[ix] Australian Bureau of Statistics, 2019, Disability, Ageing and Carers, Australia: Summary of Findings, viewed 15 February 2021, available: https://www.abs.gov.au/statistics/health/disability/disability-ageing-and-carers-australia-summary-findings/latest-release

[x] Diversity Council Australia 2019, The Findings: Support or Diversity and Inclusion, viewed 15 February 2021, available: https://www.dca.org.au/inclusion-at-work-index/findings/discrimination-harassment

[xi] Carers Australia 2021, The Benefits of Investing in Carers at Work, viewed 15 February 2021, available: https://www.carersaustralia.com.au/about-carers/carers-in-the-workplace/

[xii] WGEA, 2016, Unpaid Care Work and the Labour Market, viewed 15 February 2021, available: https://www.wgea.gov.au/publications/unpaid-care-work-and-the-labour-market

[xiii] WGEA, 2021, Gender Workplace Statistics at a Glance 2020, viewed 15 February, available: https://www.wgea.gov.au/publications/gender-workplace-statistics-at-a-glance-2021

[xiv] Australian Bureau of Statistics, 2019, Disability, Ageing and Carers, Australia: Summary of Findings, viewed 15 February 2012, available: https://www.abs.gov.au/statistics/health/disability/disability-ageing-and-carers-australia-summary-findings/latest-release

[xv] ibid.

[xvi] Carers NSW (2020) 2020 National Carer Survey: Summary report, and SDAC 2018

[xvii] Australian Bureau of Statistics, 2019, Disability, Ageing and Carers, Australia: Summary of Findings, viewed 15 February 2012, available: https://www.abs.gov.au/statistics/health/disability/disability-ageing-and-carers-australia-summary-findings/latest-release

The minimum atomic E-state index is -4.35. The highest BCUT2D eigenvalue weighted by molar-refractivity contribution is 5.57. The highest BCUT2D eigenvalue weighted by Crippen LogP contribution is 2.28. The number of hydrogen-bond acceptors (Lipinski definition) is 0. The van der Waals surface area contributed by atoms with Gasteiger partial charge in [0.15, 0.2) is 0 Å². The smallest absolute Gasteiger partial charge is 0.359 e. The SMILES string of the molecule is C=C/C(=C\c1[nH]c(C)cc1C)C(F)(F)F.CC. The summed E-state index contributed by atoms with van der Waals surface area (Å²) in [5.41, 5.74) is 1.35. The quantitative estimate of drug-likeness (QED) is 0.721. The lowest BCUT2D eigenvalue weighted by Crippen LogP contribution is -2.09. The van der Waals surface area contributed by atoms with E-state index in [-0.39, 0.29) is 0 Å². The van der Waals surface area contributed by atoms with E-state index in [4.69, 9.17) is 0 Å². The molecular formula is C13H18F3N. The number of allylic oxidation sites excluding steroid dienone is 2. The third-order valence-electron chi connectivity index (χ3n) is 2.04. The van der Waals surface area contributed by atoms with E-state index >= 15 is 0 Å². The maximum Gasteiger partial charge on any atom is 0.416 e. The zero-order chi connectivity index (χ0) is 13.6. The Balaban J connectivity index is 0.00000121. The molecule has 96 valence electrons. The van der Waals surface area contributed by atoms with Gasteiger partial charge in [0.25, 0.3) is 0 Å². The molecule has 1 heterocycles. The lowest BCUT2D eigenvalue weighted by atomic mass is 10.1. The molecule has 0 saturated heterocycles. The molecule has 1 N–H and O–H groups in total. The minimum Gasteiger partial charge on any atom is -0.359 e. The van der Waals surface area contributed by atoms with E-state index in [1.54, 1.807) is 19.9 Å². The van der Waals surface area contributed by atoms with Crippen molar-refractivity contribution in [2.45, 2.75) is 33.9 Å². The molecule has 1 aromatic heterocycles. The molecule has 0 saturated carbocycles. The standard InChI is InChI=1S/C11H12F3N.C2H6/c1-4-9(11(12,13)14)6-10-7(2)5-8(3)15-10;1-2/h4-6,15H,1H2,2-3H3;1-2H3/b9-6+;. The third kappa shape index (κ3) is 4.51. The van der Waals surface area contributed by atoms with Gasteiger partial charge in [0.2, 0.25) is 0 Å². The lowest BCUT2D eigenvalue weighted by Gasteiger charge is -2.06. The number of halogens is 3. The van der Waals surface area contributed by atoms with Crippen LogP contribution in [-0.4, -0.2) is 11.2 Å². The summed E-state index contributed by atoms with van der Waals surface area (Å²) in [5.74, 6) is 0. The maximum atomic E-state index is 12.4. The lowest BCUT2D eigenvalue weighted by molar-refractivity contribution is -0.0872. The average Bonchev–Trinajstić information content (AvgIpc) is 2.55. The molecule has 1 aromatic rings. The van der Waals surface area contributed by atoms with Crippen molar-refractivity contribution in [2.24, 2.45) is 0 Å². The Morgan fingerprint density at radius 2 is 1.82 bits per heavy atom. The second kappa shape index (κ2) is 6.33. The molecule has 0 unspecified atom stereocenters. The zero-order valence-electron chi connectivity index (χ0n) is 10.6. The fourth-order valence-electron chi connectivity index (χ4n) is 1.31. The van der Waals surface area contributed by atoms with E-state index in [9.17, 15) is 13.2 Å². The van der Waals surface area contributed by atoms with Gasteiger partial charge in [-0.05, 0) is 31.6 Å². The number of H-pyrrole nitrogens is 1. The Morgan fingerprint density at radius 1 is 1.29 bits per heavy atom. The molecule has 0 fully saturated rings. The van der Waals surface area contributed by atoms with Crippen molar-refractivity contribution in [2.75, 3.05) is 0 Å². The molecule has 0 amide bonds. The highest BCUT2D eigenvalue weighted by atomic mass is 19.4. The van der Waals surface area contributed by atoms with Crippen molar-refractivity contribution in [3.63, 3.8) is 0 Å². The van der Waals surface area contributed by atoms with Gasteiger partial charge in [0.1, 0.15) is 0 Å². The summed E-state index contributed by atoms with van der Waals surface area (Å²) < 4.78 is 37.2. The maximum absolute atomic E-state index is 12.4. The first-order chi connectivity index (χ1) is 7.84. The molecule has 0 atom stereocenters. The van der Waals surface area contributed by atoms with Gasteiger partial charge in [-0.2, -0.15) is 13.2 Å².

[xviii] ibid.

[xix] Diversity Council Australia, 2018, Male Carer ‘Career Trap’ Stalling Gender Equality, viewed 15 February 2021, available: https://www.dca.org.au/media-releases/male-carer-career-trap-stalling-gender-equality

[xx] Carers NSW (2020) 2020 National Carer Survey : Summary report, available: https://www.carersnsw.org.au/about-us/our-research/carer-survey and Australian Bureau of Statistics 2018, Disability, Ageing and Carers, Australia: Summary of Findings, viewed 15 February 2021, available: https://www.abs.gov.au/statistics/health/disability/disability-ageing-and-carers-australia-summary-findings/latest-release#carers

[xxi] Diversity Council Australia 2018, 'Male carer ‘career trap’ stalling gender equality', viewed 15 February 2021, available: https://www.dca.org.au/media-releases/male-carer-career-trap-stalling-gender-equality

[xxii] WGEA 2021, Data Explore, viewed 15 February, available: data.wgea.gov.au

[xxiii] Carers NSW (2020) 2020 National Carer Survey : Summary report, available: https://www.carersnsw.org.au/about-us/our-research/carer-survey

[xxiv] Parents at Work, 2016, Three Strategies to Support Employees Who Are Carers, viewed 15 February 2021, available: https://parentsandcarersatwork.com/three-strategies-to-support-employees-who-are-carers/

[xxv] Diversity Council Australia, 2020, D&I 101: Conducting a Diversity Survey, viewed 15 February 2021, available: https://www.dca.org.au/research/project/di-101-conducting-diversity-survey